top of page
WhatsApp Image 2021-03-12 at

Sex, fear, greed... essential ingredients for a successful marketing campaign

Tim Williams

What does it really take to get your message even noticed, let alone acted upon?


If you think your product or service is so great it’ll speak for itself, or that you only have to list how its features are demonstrably better than the competition’s, then I’m afraid you’re in for a disappointment.


With the current narrative around marketing promising the benefits of technologies such as Artificial Intelligence and (the even more mysterious) ‘digital transformation’, you might be forgiven for thinking we now live in the Age of the Algorithm. An epoch in which, given the right data and software, all the challenges thrown up by having to deal with those awkward creatures called customers can be solved by the high priests of Data Science.


But,  you’d be very wrong.


If you work in any aspect of Marketing you’re in the persuasion business. But, persuading me to listen to your message - and to then behave in the way you want - is a huge challenge, especially given that everybody else is trying to do the same thing. As a cold ‘prospect’ I’m as likely to remember your message as a goldfish with Alzheimer’s is to remember the Gettysburg Address.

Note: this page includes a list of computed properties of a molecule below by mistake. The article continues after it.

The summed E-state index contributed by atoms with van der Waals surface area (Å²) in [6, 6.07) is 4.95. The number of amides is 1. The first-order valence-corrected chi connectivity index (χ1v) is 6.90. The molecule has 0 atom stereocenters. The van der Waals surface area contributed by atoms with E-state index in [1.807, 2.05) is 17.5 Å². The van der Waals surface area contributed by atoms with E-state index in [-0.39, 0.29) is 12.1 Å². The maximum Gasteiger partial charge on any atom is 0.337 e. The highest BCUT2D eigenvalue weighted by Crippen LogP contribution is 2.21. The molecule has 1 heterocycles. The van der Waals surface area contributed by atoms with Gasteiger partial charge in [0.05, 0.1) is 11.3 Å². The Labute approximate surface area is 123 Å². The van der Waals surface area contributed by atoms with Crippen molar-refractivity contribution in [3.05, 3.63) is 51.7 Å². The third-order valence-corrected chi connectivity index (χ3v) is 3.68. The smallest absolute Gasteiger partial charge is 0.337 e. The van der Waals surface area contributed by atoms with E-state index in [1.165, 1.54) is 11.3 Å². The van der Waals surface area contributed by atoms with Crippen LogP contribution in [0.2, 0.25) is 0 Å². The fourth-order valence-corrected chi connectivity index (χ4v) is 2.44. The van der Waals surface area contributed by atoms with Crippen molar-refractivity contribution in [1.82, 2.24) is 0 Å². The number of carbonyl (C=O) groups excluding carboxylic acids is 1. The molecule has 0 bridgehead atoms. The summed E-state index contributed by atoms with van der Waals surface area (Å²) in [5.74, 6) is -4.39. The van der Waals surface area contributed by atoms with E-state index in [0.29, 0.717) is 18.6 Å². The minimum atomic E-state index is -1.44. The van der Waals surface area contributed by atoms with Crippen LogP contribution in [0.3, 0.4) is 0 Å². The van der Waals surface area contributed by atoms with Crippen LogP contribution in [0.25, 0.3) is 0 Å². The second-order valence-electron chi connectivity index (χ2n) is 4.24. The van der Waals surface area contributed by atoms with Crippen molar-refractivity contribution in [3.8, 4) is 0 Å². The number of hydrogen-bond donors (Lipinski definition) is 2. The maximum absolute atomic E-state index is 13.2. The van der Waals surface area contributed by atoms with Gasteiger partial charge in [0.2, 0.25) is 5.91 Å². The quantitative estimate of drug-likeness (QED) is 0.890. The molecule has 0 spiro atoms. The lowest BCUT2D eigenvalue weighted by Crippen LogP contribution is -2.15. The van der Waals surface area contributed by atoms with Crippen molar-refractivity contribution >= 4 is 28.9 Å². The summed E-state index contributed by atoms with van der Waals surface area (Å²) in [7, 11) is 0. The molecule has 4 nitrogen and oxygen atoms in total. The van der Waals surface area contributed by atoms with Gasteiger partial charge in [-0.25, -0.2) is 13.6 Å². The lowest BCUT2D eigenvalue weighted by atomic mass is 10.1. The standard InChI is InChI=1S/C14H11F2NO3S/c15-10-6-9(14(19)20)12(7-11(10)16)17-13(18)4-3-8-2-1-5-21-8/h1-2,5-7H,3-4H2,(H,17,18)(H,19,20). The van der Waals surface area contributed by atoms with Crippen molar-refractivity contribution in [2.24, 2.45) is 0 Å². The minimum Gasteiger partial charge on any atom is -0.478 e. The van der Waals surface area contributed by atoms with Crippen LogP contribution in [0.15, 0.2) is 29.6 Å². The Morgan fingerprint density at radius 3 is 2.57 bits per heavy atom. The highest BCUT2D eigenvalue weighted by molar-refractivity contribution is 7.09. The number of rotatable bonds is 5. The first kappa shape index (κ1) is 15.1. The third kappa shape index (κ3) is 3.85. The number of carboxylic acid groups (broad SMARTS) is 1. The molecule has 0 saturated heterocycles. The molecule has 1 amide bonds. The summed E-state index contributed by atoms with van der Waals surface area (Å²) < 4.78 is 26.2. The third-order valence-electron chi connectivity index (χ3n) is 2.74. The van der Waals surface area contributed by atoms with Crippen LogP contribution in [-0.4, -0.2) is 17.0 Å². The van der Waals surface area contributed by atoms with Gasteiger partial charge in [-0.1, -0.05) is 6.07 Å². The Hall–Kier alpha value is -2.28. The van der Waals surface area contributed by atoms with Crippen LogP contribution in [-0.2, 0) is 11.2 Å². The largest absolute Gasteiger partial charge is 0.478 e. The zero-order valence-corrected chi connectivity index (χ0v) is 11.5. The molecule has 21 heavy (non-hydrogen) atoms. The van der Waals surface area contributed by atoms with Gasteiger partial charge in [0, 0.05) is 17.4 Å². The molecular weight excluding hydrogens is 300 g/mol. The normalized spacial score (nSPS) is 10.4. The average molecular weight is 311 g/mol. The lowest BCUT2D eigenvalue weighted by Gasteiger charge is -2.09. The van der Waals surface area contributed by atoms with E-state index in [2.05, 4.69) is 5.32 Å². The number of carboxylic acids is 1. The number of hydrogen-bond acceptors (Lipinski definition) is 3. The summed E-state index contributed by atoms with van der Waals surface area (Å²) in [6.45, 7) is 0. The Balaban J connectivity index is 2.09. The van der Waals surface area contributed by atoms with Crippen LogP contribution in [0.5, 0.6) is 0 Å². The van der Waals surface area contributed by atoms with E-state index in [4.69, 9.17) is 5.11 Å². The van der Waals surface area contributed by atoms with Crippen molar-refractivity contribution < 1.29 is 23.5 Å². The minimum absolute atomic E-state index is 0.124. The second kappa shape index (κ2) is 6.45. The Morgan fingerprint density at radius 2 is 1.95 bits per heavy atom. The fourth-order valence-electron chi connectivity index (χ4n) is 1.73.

The most effective way to influence behaviour is not to try and persuade me with a rational argument based on my demographic profile or my past behaviour. It’s not to reel out a series of reasons to buy, no matter how compelling you may think they are.


No, if you want to change my behaviour you need to go back a step. In fact, you have to go back quite a lot of steps and learn from that little-known marketing guru Aristotle. He recognised that before you can get an audience to buy your rational argument you not only need to be have to be credible, you must hit them at an emotional level.


To drive action you need to find the right buttons to press. These will vary according to the audience and to the category you’re promoting. For example, a designer fashion brand might get the attention of a young male audience by framing their message in terms of implying ‘Wear this label and you’ll instantly become attractive to the opposite sex’. A SUV manufacturer might want the mother of young children to feel anxious about driving a car that isn’t perceived to be as safe as their latest model. A gambling advert will prime the audience towards greed with images that are associated with opulence.


Get the emotional hook right and you’ll stand a far better chance of achieving cut-through. Then (and only then) can you start talking about reasons to listen to your message.

bottom of page